I am moved by moments. I am inspired by instances in time. I am a slave to the emotions triggered by life’s idiosyncratic snapshots.
This column has, more often than not, been suffused with incidents of history and memory. As they say, live long enough and that’s all you have: memories.
But, as a former footballer and now a writer, and coming from an era where the black part of the sport was wilfully ignored and gleefully dismissed, I’ve always felt the need to cast my mind down the years to reel in such memories as a reminder that the football played then, and the players who sacrificed so much, should never be forgotten.
In a period when the sport meant so much to the populace, in a time when there wasn’t all that much to aspire to, they should be remembered and cherished.
I am, as I say, moved by moments. And the moment that moved this latest reflection was when AmaZulu’s Siyabonga Nomvethe last month became the PSL’s leading all-time goal scorer with 111 goals.
I was expecting to see Nomvethe, who will be 40 on Saturday, turn out for AmaZulu at Athlone Stadium at the weekend, but the Durban side’s coach Cavin Johnson admitted afterwards that he had to manage the veteran’s playing time carefully.
While the evergreen forward still has a role to play for AmaZulu, Johnson said he had to look after the player’s “mind and body”.
But last month when Nomvethe wrote himself into the record books, it was as if a cabinet was flung open in my head as I kept flipping through the folders in my mind.
English writer Aldous Huxley penned the words that “every man’s memory is his private literature”.
It’s how we hold on to things; it’s the sum total of our existence; it’s the best of times and the worst of times; it’s how we learn, so we don’t repeat the mistakes of the past; it’s how we plot new paths in our lives; it serves as the character-driven movie that defines who we are and what we will become; and, most importantly, it’s in the rewinding of it all that we understand, even if only minutely, the fundamental joy of the human condition.
Because, at the end of a football career, it’s not so much about money and trophies and success and ego, it’s about the many people whose lives have reverberated against yours.
Football is about the many friendships made – indeed, even life-long friendships, some of it.
The camaraderie, spirit and close-knit bond; it’s about a bunch of guys coming together for the same cause, and running through brick walls to support each other.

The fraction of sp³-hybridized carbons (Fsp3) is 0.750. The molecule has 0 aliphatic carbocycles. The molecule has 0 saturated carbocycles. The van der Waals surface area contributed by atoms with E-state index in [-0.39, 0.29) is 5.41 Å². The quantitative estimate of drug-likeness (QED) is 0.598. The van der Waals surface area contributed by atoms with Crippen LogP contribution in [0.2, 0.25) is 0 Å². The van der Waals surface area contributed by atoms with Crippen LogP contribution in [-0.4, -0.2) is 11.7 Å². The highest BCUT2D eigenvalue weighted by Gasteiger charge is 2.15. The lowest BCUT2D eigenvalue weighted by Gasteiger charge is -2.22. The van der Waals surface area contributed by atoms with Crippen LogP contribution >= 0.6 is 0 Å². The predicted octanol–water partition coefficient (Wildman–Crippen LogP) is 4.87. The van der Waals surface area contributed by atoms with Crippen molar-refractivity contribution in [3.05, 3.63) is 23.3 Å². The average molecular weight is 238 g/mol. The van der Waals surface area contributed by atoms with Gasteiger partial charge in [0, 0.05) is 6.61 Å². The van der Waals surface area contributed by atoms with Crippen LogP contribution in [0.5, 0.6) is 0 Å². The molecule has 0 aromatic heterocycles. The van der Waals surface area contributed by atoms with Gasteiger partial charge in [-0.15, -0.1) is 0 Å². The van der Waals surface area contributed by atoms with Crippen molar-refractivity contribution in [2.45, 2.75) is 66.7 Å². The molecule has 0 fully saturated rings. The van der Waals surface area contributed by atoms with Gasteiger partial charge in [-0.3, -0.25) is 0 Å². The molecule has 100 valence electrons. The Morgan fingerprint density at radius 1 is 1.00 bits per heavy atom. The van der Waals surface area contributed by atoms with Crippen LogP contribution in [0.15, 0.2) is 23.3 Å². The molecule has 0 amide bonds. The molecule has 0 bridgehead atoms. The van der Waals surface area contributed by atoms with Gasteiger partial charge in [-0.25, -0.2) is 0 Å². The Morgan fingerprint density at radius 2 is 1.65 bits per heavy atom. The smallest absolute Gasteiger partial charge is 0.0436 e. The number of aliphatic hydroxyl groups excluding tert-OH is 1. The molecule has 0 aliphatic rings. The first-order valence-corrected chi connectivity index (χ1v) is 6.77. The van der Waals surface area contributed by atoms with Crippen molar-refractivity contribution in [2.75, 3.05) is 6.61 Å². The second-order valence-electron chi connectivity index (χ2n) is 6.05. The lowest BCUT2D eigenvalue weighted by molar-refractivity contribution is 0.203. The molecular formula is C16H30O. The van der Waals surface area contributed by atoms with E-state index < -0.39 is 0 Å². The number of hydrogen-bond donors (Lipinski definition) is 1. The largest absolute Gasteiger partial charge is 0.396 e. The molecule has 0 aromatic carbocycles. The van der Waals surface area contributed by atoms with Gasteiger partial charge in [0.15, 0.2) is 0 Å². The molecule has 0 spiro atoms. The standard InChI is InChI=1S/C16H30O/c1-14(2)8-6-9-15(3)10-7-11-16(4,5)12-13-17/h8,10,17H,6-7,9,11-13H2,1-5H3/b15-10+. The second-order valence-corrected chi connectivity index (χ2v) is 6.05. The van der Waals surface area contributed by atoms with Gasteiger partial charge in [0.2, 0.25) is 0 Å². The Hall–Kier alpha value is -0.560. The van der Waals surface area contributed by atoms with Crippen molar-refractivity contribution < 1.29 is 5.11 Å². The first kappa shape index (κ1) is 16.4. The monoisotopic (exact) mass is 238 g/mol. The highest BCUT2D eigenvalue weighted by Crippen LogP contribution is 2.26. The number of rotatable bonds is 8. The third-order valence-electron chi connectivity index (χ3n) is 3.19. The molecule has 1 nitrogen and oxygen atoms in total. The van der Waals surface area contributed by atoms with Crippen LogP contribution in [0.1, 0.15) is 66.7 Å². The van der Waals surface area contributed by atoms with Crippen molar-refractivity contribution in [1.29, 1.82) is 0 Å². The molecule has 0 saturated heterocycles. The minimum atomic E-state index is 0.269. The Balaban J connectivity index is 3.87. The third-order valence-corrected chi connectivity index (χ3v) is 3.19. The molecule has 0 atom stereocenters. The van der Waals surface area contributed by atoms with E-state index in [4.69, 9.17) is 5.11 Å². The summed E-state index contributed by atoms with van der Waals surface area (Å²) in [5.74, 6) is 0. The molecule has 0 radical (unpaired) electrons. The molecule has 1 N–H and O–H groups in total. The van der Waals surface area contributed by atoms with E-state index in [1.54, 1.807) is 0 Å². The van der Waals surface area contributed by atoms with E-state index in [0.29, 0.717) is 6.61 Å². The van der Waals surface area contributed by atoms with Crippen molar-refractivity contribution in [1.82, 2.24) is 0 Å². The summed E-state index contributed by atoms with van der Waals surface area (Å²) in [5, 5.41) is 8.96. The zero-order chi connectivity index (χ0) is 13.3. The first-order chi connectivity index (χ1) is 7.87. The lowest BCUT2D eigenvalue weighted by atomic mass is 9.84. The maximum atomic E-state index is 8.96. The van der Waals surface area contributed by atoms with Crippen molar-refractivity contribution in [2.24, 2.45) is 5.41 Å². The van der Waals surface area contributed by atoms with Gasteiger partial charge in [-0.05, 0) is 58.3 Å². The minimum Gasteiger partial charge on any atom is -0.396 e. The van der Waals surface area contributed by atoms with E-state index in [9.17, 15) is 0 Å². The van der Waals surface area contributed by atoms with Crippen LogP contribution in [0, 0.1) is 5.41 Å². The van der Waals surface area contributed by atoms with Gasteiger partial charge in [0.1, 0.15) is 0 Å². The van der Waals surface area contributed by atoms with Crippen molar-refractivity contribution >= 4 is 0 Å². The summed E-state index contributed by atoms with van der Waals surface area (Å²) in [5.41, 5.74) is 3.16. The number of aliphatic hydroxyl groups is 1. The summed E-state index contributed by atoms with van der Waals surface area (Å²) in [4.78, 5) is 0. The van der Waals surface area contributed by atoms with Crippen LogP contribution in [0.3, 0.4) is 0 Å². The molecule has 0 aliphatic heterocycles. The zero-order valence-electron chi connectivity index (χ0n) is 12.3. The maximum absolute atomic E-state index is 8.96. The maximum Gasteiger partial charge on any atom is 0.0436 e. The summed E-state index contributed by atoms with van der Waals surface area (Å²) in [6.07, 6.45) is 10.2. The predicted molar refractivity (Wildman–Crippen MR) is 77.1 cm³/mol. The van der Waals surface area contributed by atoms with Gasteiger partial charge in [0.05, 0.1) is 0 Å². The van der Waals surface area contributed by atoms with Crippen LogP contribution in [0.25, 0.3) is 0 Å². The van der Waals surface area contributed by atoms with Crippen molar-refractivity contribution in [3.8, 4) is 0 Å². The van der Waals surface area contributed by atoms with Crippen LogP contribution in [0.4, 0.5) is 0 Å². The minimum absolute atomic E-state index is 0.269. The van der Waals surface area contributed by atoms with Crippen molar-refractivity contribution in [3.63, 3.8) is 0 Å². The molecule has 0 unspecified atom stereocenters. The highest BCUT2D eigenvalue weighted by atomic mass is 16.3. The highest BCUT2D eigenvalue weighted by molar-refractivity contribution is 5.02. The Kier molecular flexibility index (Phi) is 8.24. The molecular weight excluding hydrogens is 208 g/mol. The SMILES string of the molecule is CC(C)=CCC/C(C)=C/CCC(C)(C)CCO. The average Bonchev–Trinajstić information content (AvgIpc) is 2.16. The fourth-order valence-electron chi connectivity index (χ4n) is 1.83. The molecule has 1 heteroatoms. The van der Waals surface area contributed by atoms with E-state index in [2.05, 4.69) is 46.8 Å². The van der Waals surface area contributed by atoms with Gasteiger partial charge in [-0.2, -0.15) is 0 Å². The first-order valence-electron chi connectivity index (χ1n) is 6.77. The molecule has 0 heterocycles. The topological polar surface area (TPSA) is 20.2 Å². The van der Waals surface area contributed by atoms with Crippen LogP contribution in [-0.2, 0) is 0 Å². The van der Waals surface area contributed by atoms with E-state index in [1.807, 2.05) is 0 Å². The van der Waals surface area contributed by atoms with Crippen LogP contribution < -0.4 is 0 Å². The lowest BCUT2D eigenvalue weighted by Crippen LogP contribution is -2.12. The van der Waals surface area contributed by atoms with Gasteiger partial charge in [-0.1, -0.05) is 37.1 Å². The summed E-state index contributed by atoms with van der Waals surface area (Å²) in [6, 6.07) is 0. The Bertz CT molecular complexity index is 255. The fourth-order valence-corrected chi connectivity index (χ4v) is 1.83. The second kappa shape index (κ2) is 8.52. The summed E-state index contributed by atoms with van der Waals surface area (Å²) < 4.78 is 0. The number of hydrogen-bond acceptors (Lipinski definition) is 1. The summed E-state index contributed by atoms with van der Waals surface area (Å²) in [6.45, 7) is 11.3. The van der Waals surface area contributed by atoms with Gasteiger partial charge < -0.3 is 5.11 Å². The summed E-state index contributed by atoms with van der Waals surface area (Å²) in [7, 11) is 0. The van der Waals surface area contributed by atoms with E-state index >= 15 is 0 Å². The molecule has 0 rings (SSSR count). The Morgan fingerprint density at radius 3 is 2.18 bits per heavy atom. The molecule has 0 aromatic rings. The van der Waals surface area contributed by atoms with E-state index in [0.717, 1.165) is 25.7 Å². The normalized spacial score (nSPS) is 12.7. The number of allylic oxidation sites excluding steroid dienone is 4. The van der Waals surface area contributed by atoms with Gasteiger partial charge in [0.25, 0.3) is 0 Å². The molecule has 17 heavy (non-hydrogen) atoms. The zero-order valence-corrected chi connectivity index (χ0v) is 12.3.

During this time there will be teammates and opponents, there will be fierce battles and there will be heroes and villains, and winners and losers.
But, when all is done and dusted, there will still only be footballers, united in their love and passion for the sport.
Having played in the Federation Professional League (FPL) in the days of segregated football, and subsequently in the unified football body, there are just so many situations, incidents and memories to recall – and, most certainly, the footballers I have played with and against over the years: some were brilliant, some quirky, others egomaniacal; there was the inspirational and the comedic, and even the unusual and the eccentric.
After much success in the FPL in the 1980s, Santos took their place in the post-unity era in the 1991, but were unfortunately relegated in 1993.
And it was during that initial period, around 1994, in the then-Second Division, that I first came up against two teenagers who would go on to blaze a trail in South Africa and Europe – Nomvethe and the inimitable Sibusiso Zuma, who were playing for Durban-based African Wanderers at the time: such are the memories that furnish the lounge in my head.
So, when someone like Nomvethe is still active today, still as influential as ever, it provides an opportunity, a moment, that acts as a souvenir of my past.
Like Nomvethe, there are so many other footballers I remember, some with fondness, some with respect, and some with awe at having been in the presence of something special.
They’ll all stay with me, always, as my “private literature”.
In the closing line from that wonderful coming-of-age movie Stand by Me, the narrator says: “I never had any friends later on like the ones I had when I was 12. Does anyone?”
A football career is much the same, in that it captures the essence of the friendships we make, and the exploits and adventures that characterise the journey.
And, when it all ends, looking back is a nostalgic trip which encapsulates the incandescence of experiences that will remain with you until the darkness takes over.